Contribution of anthropogenic warming to California drought during 2012-2015

Monday, 14 December 2015: 08:30
2022-2024 (Moscone West)
Park Williams1, Richard Seager1, John T Abatzoglou2, Benjamin Cook1,3, Jason E Smerdon1 and Edward R Cook1, (1)Lamont -Doherty Earth Observatory, Palisades, NY, United States, (2)University of Idaho, Department of Geography, Moscow, ID, United States, (3)NASA Goddard Institute for Space Studies, New York, NY, United States
California is currently in its fourth year of a drought that has caused record-breaking rates of ground-water extraction, fallowed agricultural fields, changes to water-use policy, dangrously low lake levels, and ecological disturbances such as large wildfires and bark-beetle outbreaks. A common and important question is: to what degree can the severity of this drought in California, or of any drought globally, be blamed on human-caused global warming? Here we present the most comprehensive accounting of the natural and anthropogenic contributions to drought variability to date, and we provide an in-depth evaluation of the recent extreme drought in California.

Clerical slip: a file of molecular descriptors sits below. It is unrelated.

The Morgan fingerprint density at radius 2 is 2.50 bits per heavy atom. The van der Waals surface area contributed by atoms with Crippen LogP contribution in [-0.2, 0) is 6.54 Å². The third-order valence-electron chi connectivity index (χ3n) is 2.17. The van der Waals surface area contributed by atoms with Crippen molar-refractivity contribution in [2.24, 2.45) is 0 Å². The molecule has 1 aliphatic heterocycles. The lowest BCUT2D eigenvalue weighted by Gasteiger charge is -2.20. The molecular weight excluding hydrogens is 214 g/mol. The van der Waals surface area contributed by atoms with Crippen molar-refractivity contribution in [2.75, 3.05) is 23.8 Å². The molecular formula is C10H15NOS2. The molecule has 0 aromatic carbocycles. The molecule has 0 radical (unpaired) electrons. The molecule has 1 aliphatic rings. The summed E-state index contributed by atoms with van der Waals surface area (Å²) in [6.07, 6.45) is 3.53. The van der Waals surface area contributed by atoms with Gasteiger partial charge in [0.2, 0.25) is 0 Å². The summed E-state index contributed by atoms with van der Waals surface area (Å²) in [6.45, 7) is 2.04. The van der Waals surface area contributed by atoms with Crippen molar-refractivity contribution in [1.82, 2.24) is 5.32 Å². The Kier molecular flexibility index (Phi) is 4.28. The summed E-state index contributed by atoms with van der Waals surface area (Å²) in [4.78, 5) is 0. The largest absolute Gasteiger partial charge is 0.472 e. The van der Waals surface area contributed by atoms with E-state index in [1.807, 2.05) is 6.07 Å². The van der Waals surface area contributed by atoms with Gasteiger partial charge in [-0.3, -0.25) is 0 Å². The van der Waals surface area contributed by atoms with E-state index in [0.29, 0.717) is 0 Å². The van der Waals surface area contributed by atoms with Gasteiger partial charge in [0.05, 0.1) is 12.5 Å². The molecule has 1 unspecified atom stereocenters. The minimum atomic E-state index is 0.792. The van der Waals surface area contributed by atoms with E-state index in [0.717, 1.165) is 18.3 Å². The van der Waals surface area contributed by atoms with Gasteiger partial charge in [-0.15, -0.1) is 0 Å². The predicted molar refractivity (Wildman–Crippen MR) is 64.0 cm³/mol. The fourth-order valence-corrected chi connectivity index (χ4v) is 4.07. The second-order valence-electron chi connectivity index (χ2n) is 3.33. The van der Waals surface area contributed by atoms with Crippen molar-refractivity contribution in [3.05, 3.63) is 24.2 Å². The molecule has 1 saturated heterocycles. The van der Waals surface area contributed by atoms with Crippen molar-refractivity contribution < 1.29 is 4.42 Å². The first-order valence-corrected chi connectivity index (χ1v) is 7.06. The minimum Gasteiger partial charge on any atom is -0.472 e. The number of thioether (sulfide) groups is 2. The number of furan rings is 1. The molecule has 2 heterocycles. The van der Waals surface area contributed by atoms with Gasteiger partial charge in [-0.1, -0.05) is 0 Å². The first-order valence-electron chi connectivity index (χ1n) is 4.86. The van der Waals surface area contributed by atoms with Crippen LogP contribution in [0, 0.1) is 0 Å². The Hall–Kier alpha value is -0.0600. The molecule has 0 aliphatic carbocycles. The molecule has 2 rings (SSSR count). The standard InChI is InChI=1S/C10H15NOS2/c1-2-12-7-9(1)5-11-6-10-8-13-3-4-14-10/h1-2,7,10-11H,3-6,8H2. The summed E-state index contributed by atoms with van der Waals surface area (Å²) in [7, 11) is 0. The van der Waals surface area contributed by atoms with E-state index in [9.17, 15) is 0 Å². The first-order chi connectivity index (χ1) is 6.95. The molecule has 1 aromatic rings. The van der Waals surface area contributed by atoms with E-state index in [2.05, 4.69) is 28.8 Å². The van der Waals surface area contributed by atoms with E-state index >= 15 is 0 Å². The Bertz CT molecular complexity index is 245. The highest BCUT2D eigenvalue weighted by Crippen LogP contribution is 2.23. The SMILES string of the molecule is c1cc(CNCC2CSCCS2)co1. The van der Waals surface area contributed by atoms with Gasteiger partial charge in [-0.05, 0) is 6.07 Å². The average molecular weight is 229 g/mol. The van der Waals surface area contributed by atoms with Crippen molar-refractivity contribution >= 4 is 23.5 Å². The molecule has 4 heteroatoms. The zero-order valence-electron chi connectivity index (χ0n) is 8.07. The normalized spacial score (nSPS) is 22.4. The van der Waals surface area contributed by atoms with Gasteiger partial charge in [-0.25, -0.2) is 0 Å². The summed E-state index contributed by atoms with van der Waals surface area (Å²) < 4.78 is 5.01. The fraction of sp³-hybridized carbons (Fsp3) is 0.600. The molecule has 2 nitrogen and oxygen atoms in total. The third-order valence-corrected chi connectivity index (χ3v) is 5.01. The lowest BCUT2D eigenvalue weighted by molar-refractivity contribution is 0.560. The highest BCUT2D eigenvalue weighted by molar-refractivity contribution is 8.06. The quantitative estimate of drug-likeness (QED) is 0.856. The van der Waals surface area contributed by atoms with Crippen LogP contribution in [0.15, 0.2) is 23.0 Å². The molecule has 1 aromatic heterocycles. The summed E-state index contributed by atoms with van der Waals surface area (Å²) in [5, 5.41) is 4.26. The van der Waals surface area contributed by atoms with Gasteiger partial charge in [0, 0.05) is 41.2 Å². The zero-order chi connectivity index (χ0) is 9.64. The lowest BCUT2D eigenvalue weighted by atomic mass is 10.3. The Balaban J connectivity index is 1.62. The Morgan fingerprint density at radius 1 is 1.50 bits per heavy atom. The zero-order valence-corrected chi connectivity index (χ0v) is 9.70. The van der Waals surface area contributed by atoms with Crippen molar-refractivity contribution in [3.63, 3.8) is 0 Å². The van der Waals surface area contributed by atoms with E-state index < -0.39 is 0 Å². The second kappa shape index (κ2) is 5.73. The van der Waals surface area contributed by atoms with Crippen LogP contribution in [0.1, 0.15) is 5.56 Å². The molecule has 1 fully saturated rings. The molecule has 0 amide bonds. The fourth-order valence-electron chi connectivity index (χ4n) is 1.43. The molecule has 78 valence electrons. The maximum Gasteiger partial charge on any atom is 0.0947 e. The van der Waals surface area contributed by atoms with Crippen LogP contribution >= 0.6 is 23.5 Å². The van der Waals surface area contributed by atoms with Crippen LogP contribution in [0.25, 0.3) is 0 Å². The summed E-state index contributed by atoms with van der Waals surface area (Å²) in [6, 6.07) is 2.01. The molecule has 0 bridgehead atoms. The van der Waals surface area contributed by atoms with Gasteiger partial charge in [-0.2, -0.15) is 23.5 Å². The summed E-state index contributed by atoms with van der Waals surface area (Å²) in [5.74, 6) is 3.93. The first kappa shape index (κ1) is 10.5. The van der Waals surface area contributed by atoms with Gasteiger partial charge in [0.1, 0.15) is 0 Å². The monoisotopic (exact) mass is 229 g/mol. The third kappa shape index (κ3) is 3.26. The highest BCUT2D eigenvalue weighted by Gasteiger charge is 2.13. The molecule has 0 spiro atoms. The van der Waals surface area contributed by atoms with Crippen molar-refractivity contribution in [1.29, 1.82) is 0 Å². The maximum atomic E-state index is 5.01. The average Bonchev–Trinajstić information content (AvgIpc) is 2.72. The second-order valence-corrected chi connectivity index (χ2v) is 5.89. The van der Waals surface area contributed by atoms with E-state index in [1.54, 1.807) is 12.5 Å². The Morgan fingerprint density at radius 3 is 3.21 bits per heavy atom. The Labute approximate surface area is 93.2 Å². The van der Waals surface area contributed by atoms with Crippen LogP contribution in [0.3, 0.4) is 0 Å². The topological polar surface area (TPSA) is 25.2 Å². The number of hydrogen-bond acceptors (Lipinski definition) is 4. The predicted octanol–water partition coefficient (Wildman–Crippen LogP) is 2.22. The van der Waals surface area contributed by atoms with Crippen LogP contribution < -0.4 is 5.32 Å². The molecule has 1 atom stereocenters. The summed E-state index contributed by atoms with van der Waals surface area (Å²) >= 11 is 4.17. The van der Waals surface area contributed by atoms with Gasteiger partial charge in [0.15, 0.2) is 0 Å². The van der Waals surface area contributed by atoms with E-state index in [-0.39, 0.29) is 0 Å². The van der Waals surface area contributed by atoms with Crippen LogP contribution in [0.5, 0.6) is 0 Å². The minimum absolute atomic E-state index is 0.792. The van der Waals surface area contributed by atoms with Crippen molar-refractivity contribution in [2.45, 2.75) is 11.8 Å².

A suite of climate datasets and multiple representations of atmospheric moisture demand are used to calculate many estimates of the self-calibrated Palmer Drought Severity Index, a proxy for near-surface soil moisture, across California from 1901–2014 at high spatial resolution. Based on the ensemble of calculations, California drought conditions were record-breaking in 2014, but probably not record-breaking in 2012–2014, contrary to prior findings. Regionally, the 2012–2014 drought was record-breaking in the agriculturally important southern Central Valley and highly populated coastal areas. Contributions of individual climate variables to recent drought are also examined, including the temperature component associated with anthropogenic warming. Precipitation is the primary driver of drought variability but anthropogenic warming is estimated to have accounted for 8–27% of the observed drought anomaly in 2012–2014 and 5–18% in 2014. Analyses will be updated through 2015 for this presentation. Although natural climate variability has often masked the background effects of warming on drought, the background effect is becoming increasingly detectable and important, particularly by increased the overall likelihood of extreme California droughts. The dramatic effects of the current drought in California, combined with knowledge that the background warming-driven drought trend will continue to intensify amidst a high degree of natural climate variability, highlight the critical need for a long-term outlook on drought resilience even though wet conditions are likely to soon mitigate the current drought event.